battle stations

used as a command or signal to military personnel to take up their positions in preparation for battle. chiefly US
See also: battle, station

ˈaction stations

(spoken, especially British English) used as an order to get ready for action: Action stations! There’s a bus full of tourists arriving in five minutes.
See also: action, station

ˈpanic stations

(British English, informal) a situation in which people feel anxious and there is a lot of confused activity, especially because there is a lot to do in a short period of time: At the moment it’s panic stations in the office because we’re preparing for the president’s visit next week.In the navy, a call to action stations means that each sailor takes the position that they should have when in battle. Panic stations is a humorous comparison with this.
See also: panic, station

comfort station

1. n. a restroom; toilet facilities available to the public. (Euphemistic.) We need to stop and find a comfort station in the next town.
2. n. an establishment that sells liquor. Let’s get some belch at a comfort station along here somewhere.
See also: comfort, station

filling station

n. a liquor store. (From an old name for an automobile service station.) Please stop at the filling station and get some suds on your way home.
See also: filling, station

fuzz station

n. a police station. He had to spend about an hour at the fuzz station, but nothing happened to him.
See also: fuzz, station

Grand Central Station

n. any busy and hectic place. (From Grand Central Station in New York City—a very busy place.) At just about closing time, this place becomes Grand Central Station.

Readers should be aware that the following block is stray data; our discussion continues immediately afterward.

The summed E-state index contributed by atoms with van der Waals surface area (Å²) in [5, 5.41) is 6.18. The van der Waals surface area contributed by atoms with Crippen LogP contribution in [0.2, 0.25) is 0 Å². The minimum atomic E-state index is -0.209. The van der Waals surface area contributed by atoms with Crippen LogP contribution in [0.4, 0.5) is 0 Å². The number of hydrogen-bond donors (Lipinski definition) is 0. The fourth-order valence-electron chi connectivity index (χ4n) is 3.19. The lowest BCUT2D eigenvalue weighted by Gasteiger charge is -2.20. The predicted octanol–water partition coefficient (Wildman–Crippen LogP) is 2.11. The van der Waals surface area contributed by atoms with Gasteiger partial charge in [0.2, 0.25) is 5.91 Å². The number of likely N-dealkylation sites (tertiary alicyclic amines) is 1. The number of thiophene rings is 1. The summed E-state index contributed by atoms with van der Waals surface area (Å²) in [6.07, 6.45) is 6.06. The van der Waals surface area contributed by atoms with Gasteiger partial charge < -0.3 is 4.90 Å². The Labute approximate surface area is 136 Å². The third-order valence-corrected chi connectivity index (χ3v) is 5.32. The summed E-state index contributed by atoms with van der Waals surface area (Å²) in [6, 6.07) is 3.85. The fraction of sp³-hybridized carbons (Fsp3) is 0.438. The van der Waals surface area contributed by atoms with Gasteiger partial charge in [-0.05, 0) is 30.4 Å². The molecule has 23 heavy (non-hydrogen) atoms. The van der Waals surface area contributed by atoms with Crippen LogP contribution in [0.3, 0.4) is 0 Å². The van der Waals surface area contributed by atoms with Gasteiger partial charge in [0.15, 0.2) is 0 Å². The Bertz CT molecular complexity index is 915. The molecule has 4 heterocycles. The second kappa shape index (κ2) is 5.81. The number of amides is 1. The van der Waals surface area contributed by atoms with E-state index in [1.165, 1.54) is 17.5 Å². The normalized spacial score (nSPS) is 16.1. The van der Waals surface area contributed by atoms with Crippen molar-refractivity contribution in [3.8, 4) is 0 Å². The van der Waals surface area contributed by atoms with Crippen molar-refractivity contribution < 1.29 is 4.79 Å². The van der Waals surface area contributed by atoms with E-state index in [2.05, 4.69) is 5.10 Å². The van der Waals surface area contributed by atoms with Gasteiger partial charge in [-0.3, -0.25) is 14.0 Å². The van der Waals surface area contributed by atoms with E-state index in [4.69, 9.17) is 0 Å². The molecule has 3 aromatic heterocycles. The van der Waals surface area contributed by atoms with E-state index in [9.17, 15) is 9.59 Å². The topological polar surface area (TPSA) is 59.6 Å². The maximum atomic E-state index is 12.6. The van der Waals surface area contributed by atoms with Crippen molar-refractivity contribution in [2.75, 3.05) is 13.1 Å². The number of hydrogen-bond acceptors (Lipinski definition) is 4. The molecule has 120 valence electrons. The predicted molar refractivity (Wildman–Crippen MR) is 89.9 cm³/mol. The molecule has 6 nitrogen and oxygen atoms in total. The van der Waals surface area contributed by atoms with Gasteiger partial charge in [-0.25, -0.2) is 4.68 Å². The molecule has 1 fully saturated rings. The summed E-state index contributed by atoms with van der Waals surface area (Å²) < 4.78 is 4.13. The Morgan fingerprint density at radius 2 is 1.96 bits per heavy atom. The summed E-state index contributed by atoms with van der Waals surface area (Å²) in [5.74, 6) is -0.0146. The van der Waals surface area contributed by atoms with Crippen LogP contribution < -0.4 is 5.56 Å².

See also: central, grand, station

thirst-aid station

n. a place to purchase liquor. (Punning on first-aid station.) Let’s stop at the next thirst-aid station and get a snort.
See also: station
References in classic literature ?
On the fifteenth day I came in sight of the big river again, and hobbled into the Central Station.
That, and the repairs when I brought the pieces to the station, took some months.
That was evident in such things as the deplorable state of the station.
I went to work the next day, turning, so to speak, my back on that station.
Then he asked me to his room, which was in the main building of the station.
Kurtz had painted this--in this very station more than a year ago--while waiting for means to go to his trading-post.
The chief of the Inner Station,' he answered in a short tone, looking away.
You kicked a loose rivet at every second step in that station yard on the hillside.
There was an old hippo that had the bad habit of getting out on the bank and roam- ing at night over the station grounds.
You see I rather chummed with the few mechanics there were in that station, whom the other pilgrims naturally despised --on account of their imperfect manners, I suppose.
A frightful clatter came out of that hulk, and the virgin forest on the other bank of the creek sent it back in a thundering roll upon the sleeping station.
A quarrelsome band of footsore sulky niggers trod on the heels of the donkeys; a lot of tents, camp-stools, tin boxes, white cases, brown bales would be shot down in the courtyard, and the air of mystery would deepen a little over the muddle of the station.
Keep a special messenger ready for it at the station, Mr.
Sparsit's limp and streaming state, no extensive precautions were necessary to change her usual appearance; but, she stopped under the lee of the station wall, tumbled her shawl into a new shape, and put it on over her bonnet.
The seizure of the station with a fit of trembling, gradually deepening to a complaint of the heart, announced the train.